Oil In My Lamp wrote: ↑28 Mar 2020 16:01
Close, but not quite. If the verb is genuinely intransitive - rather than merely univalent - then it cannot have a patient.
In true 'ergative-absolutive' languages, the subject of an intransitive is always treated the same way, regardless of its semantics.
So, does that mean "I ate" is univalent rather than truely intransitive?
I ate - univalent
I slept - intransitive
We shouldn't get too hung up on terminology, because it isn't set in stone. But yes, I would say that for most purposes "I ate" is a transitive but univalent verb, which therefore has an implied but unstated semantic patient (the thing you ate).
However, it's more debateable whether this is always the case. You could argue that in an exchange like "do you want lunch?" - "no thanks, I already ate", the verb "to eat" is acting as a true intransitive, with a meaning like "I partook of a meal". Our verb "to dine" is (arguably) truly intransitive in this way, and cannot be transitive). In particular, some might say that if someone "ate at the Ritz", they didn't even necessarily eat anything at all (maybe they just had water, but the person they were with ate) - that's probably true of 'dine', but maybe not of 'ate'. Semantics are always wobbly.
But yes, you seem to grasp the distinction I'm making. However, note that BOTH verbs there are syntactically univalent, even though the first is semantically transitive.
And so is "I" in "I ate" ergative? Or it could be?
Well, English doesn't have an ergative.
In an ergative-absolutive language, could you have a sentence like "I ate", with "I" in the ergative case? Yes. But I'm guessing it's not that common.
There's two ways a language can treat a sentence like "I ate". One is as a bivalent verb with a non-overt patient. In an erg-abs language, the patient is the primary argument of a transitive, so it would be very strange to simply drop it like that - it would be like saying "ate bread" in English, with no subject. Languages usually only allow this when the missing argument is present close by (eg in an adjacent clause), to the extent that a linguist would probably say it isn't missing. Some languages are 'null subject' languages, which can drop the subject - but this is treated as underlyingly having an invisible pronoun as the subject, following the usual rules to determine what the pronoun refers to, and it also usually only happens when the verb agrees with properties of this subject, so the subject isn't really missing at all. Some languages also have situations where a null subject really is null, but these are usually restricted to a very small number of verbs, such as weather verbs (where English has "it is raining", some languages just say "is raining").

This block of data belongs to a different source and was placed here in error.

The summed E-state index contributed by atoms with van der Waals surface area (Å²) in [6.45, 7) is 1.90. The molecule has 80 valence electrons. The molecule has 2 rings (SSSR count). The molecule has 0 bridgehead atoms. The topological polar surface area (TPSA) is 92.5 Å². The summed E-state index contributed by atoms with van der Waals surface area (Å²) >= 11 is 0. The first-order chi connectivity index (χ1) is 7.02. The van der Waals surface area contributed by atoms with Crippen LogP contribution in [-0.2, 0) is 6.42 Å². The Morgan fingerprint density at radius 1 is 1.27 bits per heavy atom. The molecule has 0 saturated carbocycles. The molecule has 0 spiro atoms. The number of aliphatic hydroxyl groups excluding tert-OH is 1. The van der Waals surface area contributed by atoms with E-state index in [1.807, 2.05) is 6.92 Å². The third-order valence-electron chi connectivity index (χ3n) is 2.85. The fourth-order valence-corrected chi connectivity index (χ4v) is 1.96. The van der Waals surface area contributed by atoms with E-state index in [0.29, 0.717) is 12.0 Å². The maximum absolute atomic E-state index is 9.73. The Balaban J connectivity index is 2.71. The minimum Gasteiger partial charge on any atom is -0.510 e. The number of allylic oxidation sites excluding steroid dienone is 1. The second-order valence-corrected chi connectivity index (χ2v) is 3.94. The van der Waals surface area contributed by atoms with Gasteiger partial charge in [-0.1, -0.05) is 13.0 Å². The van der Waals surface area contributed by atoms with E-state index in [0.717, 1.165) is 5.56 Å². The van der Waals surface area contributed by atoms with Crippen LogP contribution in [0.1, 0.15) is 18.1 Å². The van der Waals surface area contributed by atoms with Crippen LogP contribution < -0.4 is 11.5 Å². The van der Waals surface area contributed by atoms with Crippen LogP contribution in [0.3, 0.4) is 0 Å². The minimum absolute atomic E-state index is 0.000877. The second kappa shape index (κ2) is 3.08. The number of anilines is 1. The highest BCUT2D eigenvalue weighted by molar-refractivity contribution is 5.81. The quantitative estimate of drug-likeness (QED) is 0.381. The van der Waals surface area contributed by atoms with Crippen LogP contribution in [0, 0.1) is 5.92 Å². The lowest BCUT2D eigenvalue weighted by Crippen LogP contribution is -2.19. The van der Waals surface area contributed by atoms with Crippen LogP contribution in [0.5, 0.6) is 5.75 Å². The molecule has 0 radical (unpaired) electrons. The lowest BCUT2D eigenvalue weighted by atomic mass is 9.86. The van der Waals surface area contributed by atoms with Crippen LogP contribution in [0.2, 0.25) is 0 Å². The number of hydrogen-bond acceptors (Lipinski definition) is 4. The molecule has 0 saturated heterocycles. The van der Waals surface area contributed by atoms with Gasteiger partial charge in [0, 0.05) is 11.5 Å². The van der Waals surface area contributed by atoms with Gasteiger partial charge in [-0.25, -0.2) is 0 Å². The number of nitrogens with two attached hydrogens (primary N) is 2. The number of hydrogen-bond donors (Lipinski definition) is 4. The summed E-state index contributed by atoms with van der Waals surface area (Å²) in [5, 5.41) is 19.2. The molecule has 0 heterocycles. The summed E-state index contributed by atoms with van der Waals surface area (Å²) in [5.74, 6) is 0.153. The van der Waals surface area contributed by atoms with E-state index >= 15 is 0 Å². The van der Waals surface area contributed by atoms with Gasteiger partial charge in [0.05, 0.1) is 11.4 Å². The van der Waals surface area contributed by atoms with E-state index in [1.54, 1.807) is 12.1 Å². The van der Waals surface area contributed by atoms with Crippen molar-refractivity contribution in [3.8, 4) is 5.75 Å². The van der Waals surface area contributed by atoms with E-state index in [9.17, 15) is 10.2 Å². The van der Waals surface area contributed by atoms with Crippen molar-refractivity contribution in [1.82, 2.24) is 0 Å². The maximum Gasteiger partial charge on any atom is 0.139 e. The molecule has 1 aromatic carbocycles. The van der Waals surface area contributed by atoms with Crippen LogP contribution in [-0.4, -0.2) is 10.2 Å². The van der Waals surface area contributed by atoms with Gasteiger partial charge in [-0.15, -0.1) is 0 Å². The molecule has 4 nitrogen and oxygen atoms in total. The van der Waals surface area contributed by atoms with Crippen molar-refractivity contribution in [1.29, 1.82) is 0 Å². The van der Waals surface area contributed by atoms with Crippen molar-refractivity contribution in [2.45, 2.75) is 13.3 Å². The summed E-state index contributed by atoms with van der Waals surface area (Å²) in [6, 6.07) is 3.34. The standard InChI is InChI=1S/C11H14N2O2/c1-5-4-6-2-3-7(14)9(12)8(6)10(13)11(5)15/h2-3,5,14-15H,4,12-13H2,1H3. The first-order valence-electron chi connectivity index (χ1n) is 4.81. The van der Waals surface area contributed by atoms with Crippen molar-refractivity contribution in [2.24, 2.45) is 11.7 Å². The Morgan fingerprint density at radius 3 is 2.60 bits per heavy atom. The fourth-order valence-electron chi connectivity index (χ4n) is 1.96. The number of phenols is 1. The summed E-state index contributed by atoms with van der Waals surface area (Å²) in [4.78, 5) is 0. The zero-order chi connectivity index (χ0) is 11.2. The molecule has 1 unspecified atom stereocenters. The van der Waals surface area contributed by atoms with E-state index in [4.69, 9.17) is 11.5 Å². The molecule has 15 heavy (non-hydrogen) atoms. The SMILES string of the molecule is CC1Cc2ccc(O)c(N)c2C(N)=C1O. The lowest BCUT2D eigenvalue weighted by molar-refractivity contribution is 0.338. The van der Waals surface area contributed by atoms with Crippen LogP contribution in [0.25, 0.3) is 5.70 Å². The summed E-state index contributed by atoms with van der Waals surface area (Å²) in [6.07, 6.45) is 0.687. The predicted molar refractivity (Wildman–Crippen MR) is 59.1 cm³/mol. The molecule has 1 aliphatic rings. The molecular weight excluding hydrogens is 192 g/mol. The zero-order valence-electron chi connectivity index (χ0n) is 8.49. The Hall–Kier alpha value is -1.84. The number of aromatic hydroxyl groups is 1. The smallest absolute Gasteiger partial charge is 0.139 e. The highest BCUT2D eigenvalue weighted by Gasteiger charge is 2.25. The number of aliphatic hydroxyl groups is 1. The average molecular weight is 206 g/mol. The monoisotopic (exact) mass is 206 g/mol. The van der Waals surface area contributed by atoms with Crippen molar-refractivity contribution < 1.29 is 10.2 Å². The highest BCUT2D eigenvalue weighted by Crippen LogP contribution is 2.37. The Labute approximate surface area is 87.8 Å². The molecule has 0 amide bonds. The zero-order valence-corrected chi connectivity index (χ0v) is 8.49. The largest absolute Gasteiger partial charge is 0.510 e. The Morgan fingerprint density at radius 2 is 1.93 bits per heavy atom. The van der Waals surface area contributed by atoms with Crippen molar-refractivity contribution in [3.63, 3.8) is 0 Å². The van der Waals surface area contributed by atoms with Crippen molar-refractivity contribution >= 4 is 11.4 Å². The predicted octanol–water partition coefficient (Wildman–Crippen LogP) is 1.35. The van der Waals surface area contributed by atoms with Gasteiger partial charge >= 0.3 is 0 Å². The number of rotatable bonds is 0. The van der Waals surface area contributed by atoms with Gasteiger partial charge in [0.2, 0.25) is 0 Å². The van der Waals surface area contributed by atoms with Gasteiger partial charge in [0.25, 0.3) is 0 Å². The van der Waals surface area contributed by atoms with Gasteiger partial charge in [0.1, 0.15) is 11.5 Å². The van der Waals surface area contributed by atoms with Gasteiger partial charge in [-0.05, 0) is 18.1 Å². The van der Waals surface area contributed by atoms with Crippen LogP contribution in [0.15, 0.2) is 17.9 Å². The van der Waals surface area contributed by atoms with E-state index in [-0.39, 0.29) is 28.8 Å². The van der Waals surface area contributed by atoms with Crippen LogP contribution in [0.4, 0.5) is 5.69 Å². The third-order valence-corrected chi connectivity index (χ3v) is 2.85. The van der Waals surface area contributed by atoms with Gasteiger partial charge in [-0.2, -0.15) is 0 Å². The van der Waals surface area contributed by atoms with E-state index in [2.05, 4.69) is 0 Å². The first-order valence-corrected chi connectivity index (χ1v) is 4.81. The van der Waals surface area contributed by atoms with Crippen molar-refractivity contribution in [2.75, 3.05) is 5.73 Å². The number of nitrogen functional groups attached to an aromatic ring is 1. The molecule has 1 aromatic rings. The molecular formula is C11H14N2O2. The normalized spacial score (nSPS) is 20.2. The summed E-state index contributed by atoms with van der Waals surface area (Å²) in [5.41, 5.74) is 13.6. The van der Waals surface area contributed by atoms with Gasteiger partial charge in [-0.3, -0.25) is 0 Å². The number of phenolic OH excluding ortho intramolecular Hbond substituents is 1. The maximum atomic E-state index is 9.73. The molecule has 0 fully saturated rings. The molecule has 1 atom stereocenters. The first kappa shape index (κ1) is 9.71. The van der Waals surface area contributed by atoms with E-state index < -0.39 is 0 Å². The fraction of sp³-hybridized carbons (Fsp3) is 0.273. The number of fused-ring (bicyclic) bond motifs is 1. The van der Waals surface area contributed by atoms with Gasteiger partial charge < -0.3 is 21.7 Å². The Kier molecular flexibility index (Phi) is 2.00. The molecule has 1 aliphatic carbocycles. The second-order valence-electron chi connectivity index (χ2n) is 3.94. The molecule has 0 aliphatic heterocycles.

I would expect something similar with patients in ergative languages, though not necessarily (as most ergative languages are only partly ergative - so I assume some (many?) act like nom-acc languages with regard to dropping patients?)
IF an erg-abs language allows patient-dropping in this way, then "I" would indeed be in the ergative there.
The other way, however, to treat "I ate" is as a univalent verb with no patient at all (and just ignore the fact that, semantically, there COULD be a patient). This could be done lexically - the way that English has both univalent/bivalent "I ate (the bread)" and strictly univalent "I dined". It could also be done inflectionall, the way that English has bivalent "I ate the bread" and univalent "the bread was eaten". If a language does this, then no, "I" would not be in the ergative, it would be in the absolutive, because it's now the subject of an intransitive verb.
I-ERG ate bread-ABS
An inflexional process that takes transitive verbs and yields intransitive verbs by removing the patient is called an "antipassive voice".
And of course, for extra fun, an antipassive could be zero-derived, with the valency determined only from word order, case marking and so forth.
Salmoneus wrote: ↑28 Mar 2020 01:19
However, there are forms of "split ergativity" - most typically the "active" alignments found in some native american languages - where patient-like subjects and agent-like subjects are indeed treated differently (basically, S=A (nom-acc) when S is semantically sufficiently agentlike, but S=O (erg-abs) when S is semantically sufficiently patientlike).
That sounds like an easy way to do it, but maybe it would get very confusing after a while depending on social expectations in correlation to how lax the grammar rules are.
Grammar rules are never lax, although they may vary with dialect.
Split ergativity is no more confusing than any other alignment. It can be divided into two types: fluid-S, in which the marking of the sole argument of univalent verbs depends upon the actual circumstances of the event; and split-S, in which the marking of the argument is fixed for each verb.
EDIT: I will say, though, that I'm not a linguist, so I'm welcome to being corrected by those that know what they're talking about. However, I think the above is fairly true, on the basis of everything I've read over the years.